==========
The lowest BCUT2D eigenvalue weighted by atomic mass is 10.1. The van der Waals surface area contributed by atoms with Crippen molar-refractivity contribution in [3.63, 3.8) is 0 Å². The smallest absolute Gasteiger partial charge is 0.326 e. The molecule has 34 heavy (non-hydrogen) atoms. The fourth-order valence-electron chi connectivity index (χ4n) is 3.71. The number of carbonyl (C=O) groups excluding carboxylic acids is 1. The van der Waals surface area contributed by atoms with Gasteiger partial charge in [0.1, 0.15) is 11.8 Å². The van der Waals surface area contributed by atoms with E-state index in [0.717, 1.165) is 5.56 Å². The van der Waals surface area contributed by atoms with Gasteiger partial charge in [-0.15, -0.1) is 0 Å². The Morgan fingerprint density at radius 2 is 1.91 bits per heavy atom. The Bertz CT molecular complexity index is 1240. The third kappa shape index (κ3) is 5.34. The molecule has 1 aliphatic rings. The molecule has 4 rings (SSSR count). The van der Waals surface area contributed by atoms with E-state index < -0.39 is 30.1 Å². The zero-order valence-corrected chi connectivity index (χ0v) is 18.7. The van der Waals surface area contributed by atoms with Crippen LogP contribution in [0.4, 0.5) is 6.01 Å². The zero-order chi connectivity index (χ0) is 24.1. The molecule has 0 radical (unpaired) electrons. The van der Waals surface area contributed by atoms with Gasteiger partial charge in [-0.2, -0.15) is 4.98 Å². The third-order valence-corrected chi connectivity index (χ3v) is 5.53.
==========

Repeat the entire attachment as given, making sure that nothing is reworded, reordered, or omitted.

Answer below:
The lowest BCUT2D eigenvalue weighted by atomic mass is 10.1. The van der Waals surface area contributed by atoms with Crippen molar-refractivity contribution in [3.63, 3.8) is 0 Å². The smallest absolute Gasteiger partial charge is 0.326 e. The molecule has 34 heavy (non-hydrogen) atoms. The fourth-order valence-electron chi connectivity index (χ4n) is 3.71. The number of carbonyl (C=O) groups excluding carboxylic acids is 1. The van der Waals surface area contributed by atoms with Gasteiger partial charge in [0.1, 0.15) is 11.8 Å². The van der Waals surface area contributed by atoms with E-state index in [0.717, 1.165) is 5.56 Å². The van der Waals surface area contributed by atoms with Gasteiger partial charge in [-0.15, -0.1) is 0 Å². The Morgan fingerprint density at radius 2 is 1.91 bits per heavy atom. The Bertz CT molecular complexity index is 1240. The third kappa shape index (κ3) is 5.34. The molecule has 1 aliphatic rings. The molecule has 4 rings (SSSR count). The van der Waals surface area contributed by atoms with E-state index < -0.39 is 30.1 Å². The zero-order valence-corrected chi connectivity index (χ0v) is 18.7. The van der Waals surface area contributed by atoms with Crippen LogP contribution in [0.4, 0.5) is 6.01 Å². The zero-order chi connectivity index (χ0) is 24.1. The molecule has 0 radical (unpaired) electrons. The van der Waals surface area contributed by atoms with Gasteiger partial charge in [-0.2, -0.15) is 4.98 Å². The third-order valence-corrected chi connectivity index (χ3v) is 5.53.